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MTO says 'hands off tow trucks,' claim enforcement officers

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Tow trucks are a no-go zone for Ontario’s commercial vehicle enforcement officers, the Toronto Sun has learned.


The directive, issued in February to MTO transportation enforcement officers (TEOs) in Toronto and Hamilton and later expanded province-wide, forbids officers from pulling over or performing audits on operators ‘until further notice’ — due to ‘instability and violence’ in the towing industry.


For several years, a turf war between rival factions of the GTA towing industry have fought a bloody battle for control of the region and its lucrative trade in fraudulent crashes, repairs and insurance claims.


Last month, York Regional Police announced numerous arrests in Project Platinum, a multi-agency operation meant to take down key players in the deadly conflict.


When the Sun contacted Transport Minister Caroline Mulroney’s office about the directive ordering Ontario TEOs to stand down on tow truck enforcement, spokesperson Christina Salituro denied its existence.


“At no point has MTO instructed enforcement officers to halt all enforcement of tow trucks,” she wrote in an email to the Sun.


Enforcement officers across the province verified the directive, and a copy — signed by directors Chris Levin and Ian Freeman — was viewed by the Sun.


Speaking to the Sun under condition of anonymity, TEOs say they’re hamstrung by dangerously inconsistent policy made by civil service managers unaccustomed with law enforcement.


“We have policy that binds our hands so much,” said one officer. “The public has no idea.”


The only interactions permitted under the directive must be prearranged and conducted in the presence of a police officer.


“Our directive is zero tow truck enforcement. Leave it alone, leave it up to the police,” said another officer.


Tow trucks are commercial vehicles. It’s totally our territory, and they’re saying ‘Let’s put our heads in the sand and hope the police will look after it, and that absolves us of any potential unfavourable interactions.,” the officer added.


While Ontario’s TEOs are sworn peace officers, they aren’t armed. They are equipped only with body armour and a baton.


“Basically anything you’d find on a security guard,” chuckled one officer.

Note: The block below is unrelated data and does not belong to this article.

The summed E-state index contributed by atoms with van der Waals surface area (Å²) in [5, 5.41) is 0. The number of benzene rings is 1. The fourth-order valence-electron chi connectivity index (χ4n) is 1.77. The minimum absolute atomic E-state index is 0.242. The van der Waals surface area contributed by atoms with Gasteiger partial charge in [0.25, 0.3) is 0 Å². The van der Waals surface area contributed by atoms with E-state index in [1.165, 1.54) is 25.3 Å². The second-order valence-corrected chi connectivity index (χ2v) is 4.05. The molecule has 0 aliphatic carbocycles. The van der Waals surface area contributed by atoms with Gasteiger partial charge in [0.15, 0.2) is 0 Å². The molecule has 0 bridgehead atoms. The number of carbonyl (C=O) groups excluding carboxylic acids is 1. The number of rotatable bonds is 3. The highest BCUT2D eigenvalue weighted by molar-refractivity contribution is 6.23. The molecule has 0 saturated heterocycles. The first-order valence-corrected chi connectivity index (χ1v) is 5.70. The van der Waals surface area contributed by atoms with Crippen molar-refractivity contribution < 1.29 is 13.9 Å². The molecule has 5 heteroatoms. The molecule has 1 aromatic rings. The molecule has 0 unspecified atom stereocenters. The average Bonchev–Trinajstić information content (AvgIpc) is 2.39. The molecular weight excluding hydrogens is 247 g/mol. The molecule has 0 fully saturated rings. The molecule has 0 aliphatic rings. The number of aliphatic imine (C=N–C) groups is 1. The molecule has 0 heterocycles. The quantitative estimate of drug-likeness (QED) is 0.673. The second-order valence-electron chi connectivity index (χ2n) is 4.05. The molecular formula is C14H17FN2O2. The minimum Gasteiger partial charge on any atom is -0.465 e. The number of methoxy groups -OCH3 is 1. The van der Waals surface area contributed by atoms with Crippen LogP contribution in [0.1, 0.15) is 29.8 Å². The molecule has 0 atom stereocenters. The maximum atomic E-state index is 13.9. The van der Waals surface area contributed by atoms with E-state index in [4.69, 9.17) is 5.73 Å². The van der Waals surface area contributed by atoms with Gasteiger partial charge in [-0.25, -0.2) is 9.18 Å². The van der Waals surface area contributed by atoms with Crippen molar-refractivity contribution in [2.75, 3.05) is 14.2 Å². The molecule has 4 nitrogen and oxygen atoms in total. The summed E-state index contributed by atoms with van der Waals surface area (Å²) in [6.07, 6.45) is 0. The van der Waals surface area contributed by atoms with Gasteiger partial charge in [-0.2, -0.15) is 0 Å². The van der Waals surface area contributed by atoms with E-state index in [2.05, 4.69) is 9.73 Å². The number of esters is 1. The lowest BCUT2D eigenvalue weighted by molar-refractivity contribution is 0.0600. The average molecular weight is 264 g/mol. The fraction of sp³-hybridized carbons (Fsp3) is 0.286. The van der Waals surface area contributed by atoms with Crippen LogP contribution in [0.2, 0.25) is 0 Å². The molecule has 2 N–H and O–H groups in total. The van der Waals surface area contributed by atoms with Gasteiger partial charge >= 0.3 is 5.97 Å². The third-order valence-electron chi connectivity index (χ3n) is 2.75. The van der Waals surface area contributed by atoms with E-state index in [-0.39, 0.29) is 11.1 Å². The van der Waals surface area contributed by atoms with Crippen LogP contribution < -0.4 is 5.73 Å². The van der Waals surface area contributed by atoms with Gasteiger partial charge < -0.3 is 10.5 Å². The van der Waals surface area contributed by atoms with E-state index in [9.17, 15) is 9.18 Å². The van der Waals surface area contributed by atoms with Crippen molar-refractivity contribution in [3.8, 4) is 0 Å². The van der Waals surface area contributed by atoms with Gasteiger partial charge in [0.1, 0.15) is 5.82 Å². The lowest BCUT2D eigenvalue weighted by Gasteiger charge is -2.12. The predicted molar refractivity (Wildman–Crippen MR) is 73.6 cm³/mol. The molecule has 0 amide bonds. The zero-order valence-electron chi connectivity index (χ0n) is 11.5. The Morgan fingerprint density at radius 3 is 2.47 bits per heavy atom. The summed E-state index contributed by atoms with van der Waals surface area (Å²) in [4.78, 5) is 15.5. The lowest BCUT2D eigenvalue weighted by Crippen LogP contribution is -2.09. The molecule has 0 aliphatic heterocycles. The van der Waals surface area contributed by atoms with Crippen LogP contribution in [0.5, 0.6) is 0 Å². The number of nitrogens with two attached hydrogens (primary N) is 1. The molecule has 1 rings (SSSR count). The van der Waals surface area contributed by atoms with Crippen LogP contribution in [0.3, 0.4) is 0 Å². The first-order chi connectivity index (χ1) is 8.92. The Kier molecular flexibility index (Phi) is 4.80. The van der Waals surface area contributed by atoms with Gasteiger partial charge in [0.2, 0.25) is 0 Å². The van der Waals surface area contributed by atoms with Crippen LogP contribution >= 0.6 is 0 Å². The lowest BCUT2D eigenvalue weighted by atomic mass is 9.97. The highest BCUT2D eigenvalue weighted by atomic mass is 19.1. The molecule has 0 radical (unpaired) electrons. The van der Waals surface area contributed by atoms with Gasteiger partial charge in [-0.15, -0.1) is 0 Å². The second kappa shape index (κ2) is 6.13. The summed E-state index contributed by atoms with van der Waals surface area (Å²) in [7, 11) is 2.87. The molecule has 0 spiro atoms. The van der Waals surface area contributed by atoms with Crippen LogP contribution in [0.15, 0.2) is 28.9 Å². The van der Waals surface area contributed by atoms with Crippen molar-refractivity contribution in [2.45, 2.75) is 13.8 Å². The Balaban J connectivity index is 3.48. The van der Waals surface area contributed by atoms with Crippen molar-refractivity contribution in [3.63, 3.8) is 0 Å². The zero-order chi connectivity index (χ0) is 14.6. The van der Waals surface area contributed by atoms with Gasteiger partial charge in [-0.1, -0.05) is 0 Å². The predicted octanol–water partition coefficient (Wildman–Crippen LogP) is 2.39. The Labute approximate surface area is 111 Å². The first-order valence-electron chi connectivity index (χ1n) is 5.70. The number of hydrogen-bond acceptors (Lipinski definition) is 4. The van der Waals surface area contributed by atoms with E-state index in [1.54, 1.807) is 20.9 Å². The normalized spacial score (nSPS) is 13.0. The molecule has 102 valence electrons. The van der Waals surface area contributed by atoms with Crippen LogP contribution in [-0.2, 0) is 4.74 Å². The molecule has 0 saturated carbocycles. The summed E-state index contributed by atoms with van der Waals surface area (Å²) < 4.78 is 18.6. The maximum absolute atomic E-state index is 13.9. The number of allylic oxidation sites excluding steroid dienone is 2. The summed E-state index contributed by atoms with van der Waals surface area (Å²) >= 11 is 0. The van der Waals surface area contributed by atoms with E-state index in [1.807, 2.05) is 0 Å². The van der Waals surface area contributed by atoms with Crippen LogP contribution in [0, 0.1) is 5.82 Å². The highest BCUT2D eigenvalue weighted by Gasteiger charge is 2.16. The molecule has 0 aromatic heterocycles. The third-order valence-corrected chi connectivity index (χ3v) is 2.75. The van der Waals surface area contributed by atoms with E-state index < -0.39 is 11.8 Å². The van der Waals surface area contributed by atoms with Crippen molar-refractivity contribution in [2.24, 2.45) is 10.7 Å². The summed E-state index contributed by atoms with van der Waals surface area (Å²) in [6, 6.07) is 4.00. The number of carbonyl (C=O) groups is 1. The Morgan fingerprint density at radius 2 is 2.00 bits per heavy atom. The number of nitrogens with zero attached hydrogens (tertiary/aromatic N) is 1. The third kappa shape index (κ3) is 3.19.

Officers say they’ve encountered tow truck drivers wearing visible weapons, which in some cases can be an arrestable offence, but weren’t permitted to take them into custody.


“If no police officer is available to conduct the arrest, the driver simply walks away with no (punishment),” an officer said.


Another recalls observing a loaded tow truck travelling on a 400-series highway with a critical safety defect, but rather than pulling it over, they were forced to allow it to continue. Current policy didn’t permit a traffic stop to remedy the issue.


“Putting officers in this situation creates an enormous liability exposure for the enforcement program, the Ministry and ultimately the Province,” the officer said.


The over-protective and out-of-touch policy is a disaster waiting to happen, the officers agree.


During a recent traffic stop of a loaded tractor-trailer, one officer recalled seeing an open alcohol container inside the cab.


While this situation would’ve instantly led to charges if encountered by the police, existing policies forced the MTO officer to disregard it.


“I’ve had loaded semi trucks, with open alcohol on the seat, and drugs, that I’ve had to let go, because I’m not allowed to enforce it and there’s no police officers around to assist me,” the officer said.


While TEOs have the legal power to arrest drunk drivers, another officer says they’ve been ordered not to, despite regularly encountering drunk drivers while on patrol.


“Ministry policy is to just follow and let the OPP know what’s going on,” an officer said. “Why not use our lights to stop them and wait for the OPP?”


This policy has officers afraid to report certain encounters to management.


“We’ve all have had aggressive encounters with drivers that didn’t need to happen,” another officer said.


“There’s a lot of officers that have had really bad stuff happen that they’ve never reported for fear of reprisals from management.”